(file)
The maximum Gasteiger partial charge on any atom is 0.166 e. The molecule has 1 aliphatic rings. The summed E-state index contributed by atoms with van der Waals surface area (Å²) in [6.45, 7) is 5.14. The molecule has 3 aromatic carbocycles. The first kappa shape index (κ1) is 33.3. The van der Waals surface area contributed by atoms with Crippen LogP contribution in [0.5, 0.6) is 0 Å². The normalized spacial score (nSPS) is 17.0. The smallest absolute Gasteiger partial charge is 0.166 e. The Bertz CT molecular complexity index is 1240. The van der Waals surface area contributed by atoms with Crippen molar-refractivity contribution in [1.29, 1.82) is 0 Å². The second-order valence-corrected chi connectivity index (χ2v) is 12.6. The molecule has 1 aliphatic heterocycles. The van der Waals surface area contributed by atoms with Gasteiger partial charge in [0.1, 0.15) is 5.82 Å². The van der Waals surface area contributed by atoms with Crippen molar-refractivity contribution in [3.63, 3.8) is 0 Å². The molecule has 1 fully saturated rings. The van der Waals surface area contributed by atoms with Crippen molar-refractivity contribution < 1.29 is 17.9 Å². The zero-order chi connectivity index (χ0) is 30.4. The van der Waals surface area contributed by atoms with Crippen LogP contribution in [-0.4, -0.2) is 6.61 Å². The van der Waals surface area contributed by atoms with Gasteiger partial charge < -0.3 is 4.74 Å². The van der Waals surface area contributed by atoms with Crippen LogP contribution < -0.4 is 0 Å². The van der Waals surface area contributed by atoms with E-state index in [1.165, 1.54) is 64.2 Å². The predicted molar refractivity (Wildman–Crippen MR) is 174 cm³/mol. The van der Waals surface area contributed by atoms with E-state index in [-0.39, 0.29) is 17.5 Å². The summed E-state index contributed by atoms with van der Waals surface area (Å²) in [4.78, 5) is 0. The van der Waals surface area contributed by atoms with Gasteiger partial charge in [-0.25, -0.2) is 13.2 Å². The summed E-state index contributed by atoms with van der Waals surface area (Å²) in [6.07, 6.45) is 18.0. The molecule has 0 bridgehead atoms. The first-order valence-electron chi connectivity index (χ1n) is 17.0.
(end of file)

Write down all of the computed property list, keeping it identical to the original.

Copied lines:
The maximum Gasteiger partial charge on any atom is 0.166 e. The molecule has 1 aliphatic rings. The summed E-state index contributed by atoms with van der Waals surface area (Å²) in [6.45, 7) is 5.14. The molecule has 3 aromatic carbocycles. The first kappa shape index (κ1) is 33.3. The van der Waals surface area contributed by atoms with Crippen LogP contribution in [0.5, 0.6) is 0 Å². The normalized spacial score (nSPS) is 17.0. The smallest absolute Gasteiger partial charge is 0.166 e. The Bertz CT molecular complexity index is 1240. The van der Waals surface area contributed by atoms with Crippen molar-refractivity contribution in [1.29, 1.82) is 0 Å². The second-order valence-corrected chi connectivity index (χ2v) is 12.6. The molecule has 1 aliphatic heterocycles. The van der Waals surface area contributed by atoms with Gasteiger partial charge in [0.1, 0.15) is 5.82 Å². The van der Waals surface area contributed by atoms with Crippen molar-refractivity contribution in [3.63, 3.8) is 0 Å². The molecule has 1 fully saturated rings. The van der Waals surface area contributed by atoms with Crippen molar-refractivity contribution < 1.29 is 17.9 Å². The zero-order chi connectivity index (χ0) is 30.4. The van der Waals surface area contributed by atoms with Crippen LogP contribution in [-0.4, -0.2) is 6.61 Å². The van der Waals surface area contributed by atoms with Gasteiger partial charge < -0.3 is 4.74 Å². The van der Waals surface area contributed by atoms with Crippen LogP contribution < -0.4 is 0 Å². The van der Waals surface area contributed by atoms with E-state index in [1.165, 1.54) is 64.2 Å². The predicted molar refractivity (Wildman–Crippen MR) is 174 cm³/mol. The van der Waals surface area contributed by atoms with E-state index in [-0.39, 0.29) is 17.5 Å². The summed E-state index contributed by atoms with van der Waals surface area (Å²) in [4.78, 5) is 0. The van der Waals surface area contributed by atoms with Gasteiger partial charge in [-0.25, -0.2) is 13.2 Å². The summed E-state index contributed by atoms with van der Waals surface area (Å²) in [6.07, 6.45) is 18.0. The molecule has 0 bridgehead atoms. The first-order valence-electron chi connectivity index (χ1n) is 17.0.